Freshman Kendall McCravey-Cooper recorded 14 points and 10 rebounds in Duke's blowout victory against Winthrop.
Jesús Hidalgo / The Chronicle
Freshman Kendall McCravey-Cooper recorded 14 points and 10 rebounds in Duke's blowout victory against Winthrop.

There is no place like home. Especially in the postseason.

Second-seeded Duke took advantage of playing on its home floor, routing 15th seed Winthrop 87-45 Saturday afternoon at Cameron Indoor Stadium behind an impressive defensive performance that limited the Eagle offense to just 15-of-55 shooting.

Duke will advance to play seventh-seeded DePaul—which defeated 10th seed Oklahoma 104-100 Saturday afternoon—in the second round Monday night at 6:30 p.m.

“We knew we had to win all the hustle plays,” senior guard Tricia Liston said. “We had to stay with the little things, the intangibles. Staying on the rebounding. That was the focus that we had. Like this was the only game that we had.”

Liston’s team got off to a hot start, jumping out to an 8-3 lead in the first five minutes of the contest in part thanks to two back-to-back offensive rebounds by post-players Haley Peters and Elizabeth Williams that translated into four second-chance points. The Blue Devils outrebounded Winthrop 25-12 in the first half and 49-23 on the afternoon.

Liston extended the run, scoring the team’s next eight points, including two 3-pointers. Liston finished with 20 points and six rebounds, draining four shots from beyond the arc.

This hot offensive start ignited the crowd at a mostly blue and white Cameron Indoor Stadium, which only built the momentum behind the Blue Devils.

Duke’s suffocating defense stifled any Eagle upset hopes, as the Blue Devils held Winthrop to just six field goals in the first half. The length of Duke’s guards and forwards clearly bothered the Eagles’ smaller backcourt, which found itself swarmed by the Blue Devil zone. Winthrop committed 17 turnovers in the contest.

When 6-foot-3 center Schaquilla Nunn picked up her second foul, Winthrop lost an important presence in the paint that allowed Duke to continue to get easy shots near the rim. This set the stage for a huge run at the end of the half that extended the lead.

“That was one of my concerns, Schaquilla being in early foul trouble,” Winthrop head coach Kevin Cook said. “They have not had 6-foot, 4-inch, 6-foot-3 players to play against. It impacted us greatly on the defensive end. She is a presence in there.”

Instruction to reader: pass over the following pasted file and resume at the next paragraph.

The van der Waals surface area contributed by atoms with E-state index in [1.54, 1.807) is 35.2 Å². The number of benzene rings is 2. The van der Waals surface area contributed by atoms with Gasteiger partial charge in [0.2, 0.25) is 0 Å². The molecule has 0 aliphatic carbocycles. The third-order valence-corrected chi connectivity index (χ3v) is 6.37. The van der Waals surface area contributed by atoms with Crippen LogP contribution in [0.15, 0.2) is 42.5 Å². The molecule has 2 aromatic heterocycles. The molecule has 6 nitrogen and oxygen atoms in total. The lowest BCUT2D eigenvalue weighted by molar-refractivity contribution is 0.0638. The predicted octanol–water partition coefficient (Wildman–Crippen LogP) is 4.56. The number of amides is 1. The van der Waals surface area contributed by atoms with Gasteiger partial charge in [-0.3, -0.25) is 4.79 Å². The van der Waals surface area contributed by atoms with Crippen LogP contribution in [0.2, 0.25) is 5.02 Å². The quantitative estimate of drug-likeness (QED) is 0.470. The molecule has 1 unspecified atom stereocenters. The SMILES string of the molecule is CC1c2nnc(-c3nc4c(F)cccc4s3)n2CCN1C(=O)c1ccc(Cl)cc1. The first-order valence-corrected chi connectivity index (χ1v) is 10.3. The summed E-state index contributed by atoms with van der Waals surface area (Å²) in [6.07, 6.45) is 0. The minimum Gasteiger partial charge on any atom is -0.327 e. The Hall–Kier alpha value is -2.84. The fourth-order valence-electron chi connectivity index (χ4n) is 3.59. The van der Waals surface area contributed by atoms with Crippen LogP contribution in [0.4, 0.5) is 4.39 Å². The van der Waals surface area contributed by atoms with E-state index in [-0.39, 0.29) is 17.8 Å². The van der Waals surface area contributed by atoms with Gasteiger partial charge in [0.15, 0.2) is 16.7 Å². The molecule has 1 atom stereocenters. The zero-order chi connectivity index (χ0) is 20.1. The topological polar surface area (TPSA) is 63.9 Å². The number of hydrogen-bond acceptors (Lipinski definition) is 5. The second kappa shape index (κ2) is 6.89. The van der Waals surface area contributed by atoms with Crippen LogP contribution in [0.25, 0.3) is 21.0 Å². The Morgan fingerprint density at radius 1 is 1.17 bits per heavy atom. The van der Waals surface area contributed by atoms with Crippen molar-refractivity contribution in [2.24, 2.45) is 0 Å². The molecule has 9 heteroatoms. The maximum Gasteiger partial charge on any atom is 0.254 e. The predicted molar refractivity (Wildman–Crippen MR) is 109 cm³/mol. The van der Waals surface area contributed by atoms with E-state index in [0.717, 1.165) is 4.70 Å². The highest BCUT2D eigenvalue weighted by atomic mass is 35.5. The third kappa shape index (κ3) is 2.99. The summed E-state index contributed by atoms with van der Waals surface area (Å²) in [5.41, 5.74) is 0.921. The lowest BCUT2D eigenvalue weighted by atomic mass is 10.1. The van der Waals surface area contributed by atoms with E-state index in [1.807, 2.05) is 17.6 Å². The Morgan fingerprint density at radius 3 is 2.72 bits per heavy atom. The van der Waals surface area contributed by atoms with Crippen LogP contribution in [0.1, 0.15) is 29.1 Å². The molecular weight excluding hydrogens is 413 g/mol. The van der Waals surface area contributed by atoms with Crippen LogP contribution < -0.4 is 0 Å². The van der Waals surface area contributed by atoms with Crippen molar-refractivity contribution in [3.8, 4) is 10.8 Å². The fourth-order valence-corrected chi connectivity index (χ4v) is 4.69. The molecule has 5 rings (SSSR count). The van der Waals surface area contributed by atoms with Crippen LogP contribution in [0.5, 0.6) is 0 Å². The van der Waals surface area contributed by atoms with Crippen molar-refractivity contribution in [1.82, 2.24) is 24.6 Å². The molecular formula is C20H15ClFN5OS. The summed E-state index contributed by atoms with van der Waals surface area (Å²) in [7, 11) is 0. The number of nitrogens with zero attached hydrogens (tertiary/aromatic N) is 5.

Cook led the Eagles to their first-ever NCAA appearance this season.

Three-time Big South Player of the Year, senior Dequesha McClanahan lead the Eagles with 22 points in her final collegiate game, including a 60-percent shooting clip from beyond the arc. Unfortunately for McClanahan and Winthrop, the team had trouble finding other outlets for offensive production in the game, as the rest of the team combined for just 23 points.

Although Winthrop cut the Blue Devil lead to just 11 points with less than 10 minutes to play in the first half, Duke embarked on another run, outscoring the Eagles 20-5 during the final eight minutes of the half to walk into the locker room with a 43-17 lead.

The second half featured more Duke dominance on the defensive end of the floor and in the paint, where the Blue Devils scored 42 of its points compared to just six for Winthrop. Williams and Peters combined for 21 points and 14 rebounds, and freshman Oderah Chidom continued to add quality minutes of the bench, scoring a career-high 17 points on 5-of-6 shooting.

But it was the 12 of Duke’s 21 total assists that the team’s post players combined for that had head coach Joanne P. McCallie excited. Peters led the team, tying a career high with six assists in the game.

“The best statistic that we have is 21 assists,” McCallie said. “That has to be some kind of world record. I was proud of the team for just passing the basketball.”

Even forward Kendall McCravey-Cooper, who saw limited minutes during the regular season, had arguably one of her best games of the season, scoring 14 points and grabbing 10 boards for her first double-double of her Duke career.

“She let the game come to her,” McCallie said. “She is so intense and is a terrific fighter. But sometimes that intensity can take her to a place where she cannot let the game come to her. So what we saw today was her fabulous intensity, but a little bit of patience and poise in some of her decisions.”

After a day of rest tomorrow, the schedule only gets tougher for the Blue Devils, who will face a power-conference team in DePaul Monday. McCallie did not seemed worried, citing the team’s number one strength of schedule as a testament to the strength of her team.

Even if the opponent is different, the goals have remained the same.

“Their challenges are different,” McCalli said. “But the key is the same. If you are that same team passing the ball and playing smart, it is an exciting time for us. We have to keep working, stay focused and build on every game.”